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How the Charitable Sector Keeps Us All Afloat

October 14, 2014

Rosenman_headshotAs social and environmental problems grow worse and the resources to address them are stretched thinner, nonprofit organizations and foundations have to make hard strategic choices about where best to intervene. In effect, they need to think about their distinctive societal role when considering their options. While experienced staff, veteran board members, and expert consultants struggle with those decisions, there's an apocryphal tale that many at a recent Alliance of Arizona Nonprofits meeting found useful in terms of framing the problem.

But first, what is the distinctive role of the charitable sector in American society? That question has become more complicated with the emergence of for-profit conversions, social-benefit corporations, social impact bonds, and other types of hybrid organizational structures and market finance schemes that blur the lines between the not-for-profit and for-profit sectors.

Based on years of personal polling from the back seat of taxicabs, I have come to realize that the American public thinks charitable organizations are all about voluntarism, sacrifice, and donated income in service to those in need. Clearly, that's not true these days for large swaths of the charitable sector. What, for instance, makes a nonprofit daycare center different from a for-profit one just across the street?

When I ask them the question, nonprofit leaders most often say their organizations provide services to those who can't afford to buy them. But when you consider the increasing prevalence of third-party payers, subsidies to service users, and contracts and grants to service providers and the preferential tax treatment they often receive, along with the fact that fees-for-service generate the lion’s share of charities' income, this "market failure" rationale doesn't hold up very well.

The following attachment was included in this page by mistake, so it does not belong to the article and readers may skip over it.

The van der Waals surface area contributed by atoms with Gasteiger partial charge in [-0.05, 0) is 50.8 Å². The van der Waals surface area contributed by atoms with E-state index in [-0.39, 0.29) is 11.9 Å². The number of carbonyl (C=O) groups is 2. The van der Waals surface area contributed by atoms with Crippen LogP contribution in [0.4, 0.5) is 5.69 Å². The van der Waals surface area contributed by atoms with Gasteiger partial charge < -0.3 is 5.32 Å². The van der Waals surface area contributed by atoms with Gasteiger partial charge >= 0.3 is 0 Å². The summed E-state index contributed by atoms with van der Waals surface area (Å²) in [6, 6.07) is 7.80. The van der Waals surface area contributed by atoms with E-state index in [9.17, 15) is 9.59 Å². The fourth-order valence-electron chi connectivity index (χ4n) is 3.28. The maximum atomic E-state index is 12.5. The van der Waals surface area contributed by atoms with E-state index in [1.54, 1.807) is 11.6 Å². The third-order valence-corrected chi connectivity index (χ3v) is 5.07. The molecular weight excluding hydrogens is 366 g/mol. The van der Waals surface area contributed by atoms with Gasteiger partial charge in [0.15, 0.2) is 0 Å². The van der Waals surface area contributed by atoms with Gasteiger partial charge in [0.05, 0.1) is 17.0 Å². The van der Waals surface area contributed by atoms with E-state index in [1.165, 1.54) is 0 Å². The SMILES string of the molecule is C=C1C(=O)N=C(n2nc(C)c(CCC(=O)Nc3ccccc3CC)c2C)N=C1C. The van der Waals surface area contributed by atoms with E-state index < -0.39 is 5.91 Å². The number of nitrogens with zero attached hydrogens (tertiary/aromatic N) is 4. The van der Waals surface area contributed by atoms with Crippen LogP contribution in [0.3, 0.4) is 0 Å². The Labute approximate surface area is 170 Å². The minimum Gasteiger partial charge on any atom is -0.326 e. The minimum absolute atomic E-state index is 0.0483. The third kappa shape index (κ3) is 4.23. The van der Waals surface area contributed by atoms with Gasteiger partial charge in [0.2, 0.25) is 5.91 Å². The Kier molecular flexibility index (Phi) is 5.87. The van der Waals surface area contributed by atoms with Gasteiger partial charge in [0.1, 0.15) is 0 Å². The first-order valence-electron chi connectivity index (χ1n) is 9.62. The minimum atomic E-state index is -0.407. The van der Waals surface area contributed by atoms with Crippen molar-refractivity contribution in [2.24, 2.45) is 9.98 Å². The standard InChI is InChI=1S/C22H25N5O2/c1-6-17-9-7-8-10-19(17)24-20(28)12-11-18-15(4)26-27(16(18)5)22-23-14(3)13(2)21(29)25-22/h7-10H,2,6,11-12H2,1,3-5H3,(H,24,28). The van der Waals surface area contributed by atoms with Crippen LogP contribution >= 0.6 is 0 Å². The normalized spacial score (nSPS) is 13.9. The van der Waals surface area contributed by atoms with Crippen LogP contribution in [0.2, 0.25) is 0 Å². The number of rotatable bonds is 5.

The nonprofit leaders I've spoken to also say their organizations, as distinct from businesses, do much to improve civil society in the U.S., though they rarely provide specific examples of how their organizations do this. Similarly, nonprofits claim a distinction between sectors with regard to a strengthening of democracy, though few can point to related activities beyond their own governance.

A final distinction seems more significant: nonprofit leaders often point out that for-profit businesses are all about increasing the market for their products, while nonprofits typically work to reduce and eliminate societal need — although, again, most aren't able to say how their organizations actually do this. Still, it points to a compelling difference between the two sectors, especially when linked to nonprofit efforts to strengthen democracy and civil society.

And it's exactly at that juncture, reducing need and strengthening democracy, that nonprofits attain their distinction and fully realize their extraordinary value across the full range of charitable missions.

Which brings me to my tale.

During a break at a nonprofit leadership retreat, five executive directors went for a walk beside a small river near the conference center. Suddenly, they noticed a group of toddlers being swept downstream. As they looked on in horror, the number of babies in peril grew.

One of the EDs jumped into the river and started to grab kids, throwing them one-by-one up onto the dry riverbank to save them. A second ED also jumped in and steered some of the babies toward a section of the river that was calmer, where she began to teach them how to swim.

Then a third ED jumped in and began to organize the now-swimming toddlers to teach their non-swimming peers how to help themselves. The fourth ED turned and started to run back to the conference center, telling the others he would round up some volunteers, solicit donations of dry clothes, raise as much money as he could to support rescue efforts, and secure technical assistance with the goal of making those efforts more efficient and effective.